Raising his eyes, my father looked at me from under bushy eyebrows.
“They need someone to show ’em the way along the underground,” my father said with understanding. “Is that what you’re sayin’, Perry?”
My father was quiet for a few moments as he looked into the distance, and then nodded.
“Perry, you remember the story in the Good Book where Jesus told his disciples that there was no greater love than for a man to lay down his life for his friends?”
“Yes, Pa. ”
“Well, I s’pose you know what to do then.”
“Yes, sir,” I nodded. Helping the runaways was a death sentence if I was caught, but I knew what was right.
I went into the house and grabbed an old wool blanket, then packed a grain sack with a loaf of bread, a couple cans of mash, and two full water canteens. Hanging my new field glasses around my neck, I went back out to the porch. My father handed me my fishing pole as I slung the grain sack over my shoulder.
“You know where to go?”
“Travel by night, sleep by day. They’ll be hungry. Share your provisions.”
“I’ll be prayin’ for you, son. Wars don’t last forever. Come back when it’s safe.”
“I will, Pa.”
We then shook hands as men. I’ll never forget that moment. It was the last time I would see my father. He moved aside and I started toward the woods behind our shack.
“Perry?” Pa called after me.
“Your Ma and I—we’re right proud of you, son.”
“Yes, sir,” I said, with a firm nod. “Good-bye, Pa.”
And with that, Bonnie and I strode into the forest.
NOTE from David Telbat:
“Bonnie and I” was inspired by an actual hound dog I had when I was a kid. She was trained to hunt lions, and did remarkably well. Bonnie is one of those pets that still pulls on my heartstrings so many years later. She was a good tracker. We had a few great adventures together.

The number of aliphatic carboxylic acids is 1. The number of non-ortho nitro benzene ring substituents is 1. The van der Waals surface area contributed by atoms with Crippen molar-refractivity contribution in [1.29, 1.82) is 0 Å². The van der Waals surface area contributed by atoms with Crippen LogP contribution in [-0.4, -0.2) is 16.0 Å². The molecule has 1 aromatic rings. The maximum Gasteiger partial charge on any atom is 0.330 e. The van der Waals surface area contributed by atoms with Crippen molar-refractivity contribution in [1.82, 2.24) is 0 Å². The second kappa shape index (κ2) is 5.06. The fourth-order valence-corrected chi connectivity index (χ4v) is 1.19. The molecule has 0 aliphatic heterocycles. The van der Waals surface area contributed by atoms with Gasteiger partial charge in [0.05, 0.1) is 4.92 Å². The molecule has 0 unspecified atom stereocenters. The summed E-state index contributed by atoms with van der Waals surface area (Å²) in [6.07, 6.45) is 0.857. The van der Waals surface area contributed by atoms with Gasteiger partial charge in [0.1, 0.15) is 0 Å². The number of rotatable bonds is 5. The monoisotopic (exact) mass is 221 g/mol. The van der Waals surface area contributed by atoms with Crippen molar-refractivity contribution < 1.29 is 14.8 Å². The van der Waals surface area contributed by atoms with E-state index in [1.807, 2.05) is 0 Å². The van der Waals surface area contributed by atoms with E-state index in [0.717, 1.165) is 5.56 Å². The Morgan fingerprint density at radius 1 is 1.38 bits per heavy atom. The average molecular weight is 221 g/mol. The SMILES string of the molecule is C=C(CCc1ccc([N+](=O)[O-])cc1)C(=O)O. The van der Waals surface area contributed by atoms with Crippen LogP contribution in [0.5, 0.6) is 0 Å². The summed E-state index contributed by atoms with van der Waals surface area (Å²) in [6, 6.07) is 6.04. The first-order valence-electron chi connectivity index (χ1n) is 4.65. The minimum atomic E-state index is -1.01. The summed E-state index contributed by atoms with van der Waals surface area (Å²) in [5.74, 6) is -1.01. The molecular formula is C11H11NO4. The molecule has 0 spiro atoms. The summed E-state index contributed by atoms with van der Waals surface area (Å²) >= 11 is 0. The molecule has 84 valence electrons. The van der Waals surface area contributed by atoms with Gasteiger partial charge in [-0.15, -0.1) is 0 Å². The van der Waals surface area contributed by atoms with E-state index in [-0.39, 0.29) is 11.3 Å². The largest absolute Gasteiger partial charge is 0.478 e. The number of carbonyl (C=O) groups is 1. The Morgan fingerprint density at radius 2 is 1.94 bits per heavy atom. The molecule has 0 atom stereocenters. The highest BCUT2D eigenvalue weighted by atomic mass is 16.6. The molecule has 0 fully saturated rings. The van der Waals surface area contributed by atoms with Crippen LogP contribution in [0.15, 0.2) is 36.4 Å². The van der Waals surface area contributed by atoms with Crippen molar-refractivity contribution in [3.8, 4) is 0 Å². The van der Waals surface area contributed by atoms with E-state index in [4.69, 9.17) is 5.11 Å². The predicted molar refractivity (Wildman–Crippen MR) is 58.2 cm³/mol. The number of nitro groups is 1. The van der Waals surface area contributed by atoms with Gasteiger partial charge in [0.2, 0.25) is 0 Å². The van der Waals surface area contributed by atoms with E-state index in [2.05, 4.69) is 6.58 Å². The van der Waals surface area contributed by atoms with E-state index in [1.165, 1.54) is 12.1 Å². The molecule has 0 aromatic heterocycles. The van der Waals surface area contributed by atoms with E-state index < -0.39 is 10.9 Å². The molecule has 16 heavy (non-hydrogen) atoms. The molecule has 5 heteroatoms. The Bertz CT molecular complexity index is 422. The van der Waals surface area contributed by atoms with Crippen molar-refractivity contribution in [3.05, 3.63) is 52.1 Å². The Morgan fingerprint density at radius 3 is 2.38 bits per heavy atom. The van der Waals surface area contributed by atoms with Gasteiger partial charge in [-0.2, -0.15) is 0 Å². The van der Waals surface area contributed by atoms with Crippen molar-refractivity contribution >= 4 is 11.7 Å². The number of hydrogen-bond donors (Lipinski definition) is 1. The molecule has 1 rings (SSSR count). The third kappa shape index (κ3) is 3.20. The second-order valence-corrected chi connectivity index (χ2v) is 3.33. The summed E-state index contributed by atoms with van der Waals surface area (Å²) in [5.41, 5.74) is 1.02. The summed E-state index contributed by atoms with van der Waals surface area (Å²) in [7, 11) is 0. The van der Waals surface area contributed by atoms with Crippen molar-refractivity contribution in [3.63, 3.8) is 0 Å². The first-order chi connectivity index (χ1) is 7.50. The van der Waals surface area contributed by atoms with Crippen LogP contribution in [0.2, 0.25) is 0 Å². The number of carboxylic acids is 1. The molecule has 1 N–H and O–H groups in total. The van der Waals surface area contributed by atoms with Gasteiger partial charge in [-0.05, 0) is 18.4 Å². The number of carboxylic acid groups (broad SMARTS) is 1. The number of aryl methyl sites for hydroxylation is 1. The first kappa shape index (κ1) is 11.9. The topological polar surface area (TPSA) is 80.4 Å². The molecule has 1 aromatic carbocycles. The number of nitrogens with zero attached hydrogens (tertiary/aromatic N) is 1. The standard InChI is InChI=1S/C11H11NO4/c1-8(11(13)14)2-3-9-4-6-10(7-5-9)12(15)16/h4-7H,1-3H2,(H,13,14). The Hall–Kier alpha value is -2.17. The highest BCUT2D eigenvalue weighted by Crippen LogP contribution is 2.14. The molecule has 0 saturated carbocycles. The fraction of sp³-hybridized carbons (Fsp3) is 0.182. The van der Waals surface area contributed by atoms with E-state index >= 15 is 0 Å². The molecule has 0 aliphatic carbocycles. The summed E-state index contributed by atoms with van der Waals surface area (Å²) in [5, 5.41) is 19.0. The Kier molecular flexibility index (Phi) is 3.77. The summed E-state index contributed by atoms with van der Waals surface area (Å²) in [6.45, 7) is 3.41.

A few years ago, I wrote an ultra-short contest entry titled, “Any Tree.” It won honorable mention, and was published. Here it is as a BONUS story for you! (It is fiction… ;))
by D.I. Telbat
My hound and I had been on the trail of the mountain lion for two hours.
Emerging from the trees into a small clearing, I found Bonnie whining, acting confused. She had claw scratches across her nose. Paw prints covered the snow around us. I realized Bonnie had tangled with the lion but it must have then jumped into a tree.
Bonnie’s confusion made no sense—until a grizzly padded slowly out of the forest behind me a moment later. Now Bonnie’s behavior and the lion’s location mattered very little; the grizzly’s eyes were on me!
I unstrapped my snowshoes as fast as my shaking fingers would function. As the grizzly charged, Bonnie fled to the tree line. I dove for the lowest branch of the nearest tree and scrambled through the first several feet of branches.
I quickly realized, of course, into which tree Bonnie had chased the lion…